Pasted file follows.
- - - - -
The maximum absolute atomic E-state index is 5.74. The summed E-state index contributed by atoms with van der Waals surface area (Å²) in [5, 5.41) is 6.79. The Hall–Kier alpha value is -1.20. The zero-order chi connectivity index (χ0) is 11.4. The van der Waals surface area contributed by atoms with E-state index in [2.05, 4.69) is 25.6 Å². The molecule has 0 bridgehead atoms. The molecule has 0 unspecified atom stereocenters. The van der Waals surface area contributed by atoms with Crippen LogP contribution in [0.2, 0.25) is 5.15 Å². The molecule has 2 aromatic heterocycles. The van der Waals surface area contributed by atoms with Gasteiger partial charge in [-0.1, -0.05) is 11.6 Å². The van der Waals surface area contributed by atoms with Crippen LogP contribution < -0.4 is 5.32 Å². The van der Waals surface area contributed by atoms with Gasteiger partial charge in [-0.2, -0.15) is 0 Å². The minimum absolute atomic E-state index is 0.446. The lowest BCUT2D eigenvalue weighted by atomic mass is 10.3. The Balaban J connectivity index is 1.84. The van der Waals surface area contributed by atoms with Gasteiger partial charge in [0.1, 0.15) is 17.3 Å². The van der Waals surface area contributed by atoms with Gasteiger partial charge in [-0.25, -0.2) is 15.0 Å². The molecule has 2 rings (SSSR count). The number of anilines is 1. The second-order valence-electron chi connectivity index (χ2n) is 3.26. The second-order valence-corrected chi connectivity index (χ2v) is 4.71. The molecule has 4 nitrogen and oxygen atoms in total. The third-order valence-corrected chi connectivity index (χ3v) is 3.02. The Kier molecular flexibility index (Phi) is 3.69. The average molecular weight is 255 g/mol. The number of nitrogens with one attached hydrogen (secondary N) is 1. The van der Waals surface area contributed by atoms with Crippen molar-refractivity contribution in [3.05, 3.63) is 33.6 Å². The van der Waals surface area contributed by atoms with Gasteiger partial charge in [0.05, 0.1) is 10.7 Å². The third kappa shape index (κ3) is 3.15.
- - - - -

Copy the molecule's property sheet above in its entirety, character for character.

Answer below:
The maximum absolute atomic E-state index is 5.74. The summed E-state index contributed by atoms with van der Waals surface area (Å²) in [5, 5.41) is 6.79. The Hall–Kier alpha value is -1.20. The zero-order chi connectivity index (χ0) is 11.4. The van der Waals surface area contributed by atoms with E-state index in [2.05, 4.69) is 25.6 Å². The molecule has 0 bridgehead atoms. The molecule has 0 unspecified atom stereocenters. The van der Waals surface area contributed by atoms with Crippen LogP contribution in [0.2, 0.25) is 5.15 Å². The molecule has 2 aromatic heterocycles. The van der Waals surface area contributed by atoms with Gasteiger partial charge in [-0.1, -0.05) is 11.6 Å². The van der Waals surface area contributed by atoms with Crippen LogP contribution < -0.4 is 5.32 Å². The van der Waals surface area contributed by atoms with Gasteiger partial charge in [-0.2, -0.15) is 0 Å². The minimum absolute atomic E-state index is 0.446. The lowest BCUT2D eigenvalue weighted by atomic mass is 10.3. The Balaban J connectivity index is 1.84. The van der Waals surface area contributed by atoms with Gasteiger partial charge in [0.1, 0.15) is 17.3 Å². The van der Waals surface area contributed by atoms with Gasteiger partial charge in [-0.25, -0.2) is 15.0 Å². The molecule has 2 rings (SSSR count). The number of anilines is 1. The second-order valence-electron chi connectivity index (χ2n) is 3.26. The second-order valence-corrected chi connectivity index (χ2v) is 4.71. The molecule has 4 nitrogen and oxygen atoms in total. The third-order valence-corrected chi connectivity index (χ3v) is 3.02. The Kier molecular flexibility index (Phi) is 3.69. The average molecular weight is 255 g/mol. The number of nitrogens with one attached hydrogen (secondary N) is 1. The van der Waals surface area contributed by atoms with Crippen molar-refractivity contribution in [3.05, 3.63) is 33.6 Å². The van der Waals surface area contributed by atoms with Gasteiger partial charge in [0.05, 0.1) is 10.7 Å². The third kappa shape index (κ3) is 3.15.